Golf Mind Play: Damage Control

By: Tracy Tresidder

Is one bad shot ruining your entire game?

A good game can quickly be transformed into a bad game simply by hitting one bad shot. You may have a pleasant attitude and high expectations before arriving at the first tee, but messing up your first shot can change your entire mind-set. If you don't immediately step back and accept what happened and move on, you may as well turn around and head back to the clubhouse. Instead, if you can make the decision to isolate that shot and move on to focus on the next one, you may find that you will have a terrific game from that point forward. The same goes with three or four putting a hole, or taking a few strokes to get out of a bunker. It is important to isolate these incidents and focus your attention on your next shot. See each shot as a new game in itself and avoid dwelling on negative incidents, as your overall attitude has a direct correlation with your physical performance.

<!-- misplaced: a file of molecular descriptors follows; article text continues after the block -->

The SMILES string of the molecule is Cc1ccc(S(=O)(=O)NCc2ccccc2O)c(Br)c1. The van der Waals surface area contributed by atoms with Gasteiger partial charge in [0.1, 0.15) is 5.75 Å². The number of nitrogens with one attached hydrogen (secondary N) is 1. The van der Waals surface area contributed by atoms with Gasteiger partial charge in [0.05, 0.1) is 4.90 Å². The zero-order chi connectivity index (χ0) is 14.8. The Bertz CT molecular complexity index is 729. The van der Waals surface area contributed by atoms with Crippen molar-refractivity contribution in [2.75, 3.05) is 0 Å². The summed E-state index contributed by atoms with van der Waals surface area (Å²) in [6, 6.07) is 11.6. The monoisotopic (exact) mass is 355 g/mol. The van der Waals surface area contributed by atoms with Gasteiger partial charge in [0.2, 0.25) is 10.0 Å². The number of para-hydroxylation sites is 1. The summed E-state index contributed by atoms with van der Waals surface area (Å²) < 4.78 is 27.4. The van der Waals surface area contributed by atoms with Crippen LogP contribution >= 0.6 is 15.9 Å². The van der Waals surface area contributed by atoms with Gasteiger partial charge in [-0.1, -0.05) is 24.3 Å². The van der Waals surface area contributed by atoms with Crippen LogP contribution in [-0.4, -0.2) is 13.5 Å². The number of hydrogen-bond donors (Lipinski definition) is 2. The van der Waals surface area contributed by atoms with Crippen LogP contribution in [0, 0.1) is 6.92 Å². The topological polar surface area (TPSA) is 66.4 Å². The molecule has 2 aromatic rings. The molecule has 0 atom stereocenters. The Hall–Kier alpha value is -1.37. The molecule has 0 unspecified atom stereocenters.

Are you letting anger control your performance?

Anger is an emotion that hinders dexterity and flow. How many times have you seen a person losing their temper while trying to do something with their hands? They end up fumbling objects and throwing them, or even breaking them in frustration. This is why it is very important to exercise damage control before overreacting into a fit of rage when placed in frustrating situations on the golf course. The sooner you recover emotionally, the sooner you can rebuild your self-esteem and convert a bad situation into a good one. Not only will you improve your likelihood to shoot a lower score, you'll improve your likeability among other players. Misery may love company, but company does not love misery!

Tips

1.When anger surfaces after hitting a poor shot, let go of the emotion quickly so it will not affect the remainder of your game.

2.Minimize the importance of your mistakes. Dwelling on past shots will only drag your misfortune through to the next hole.

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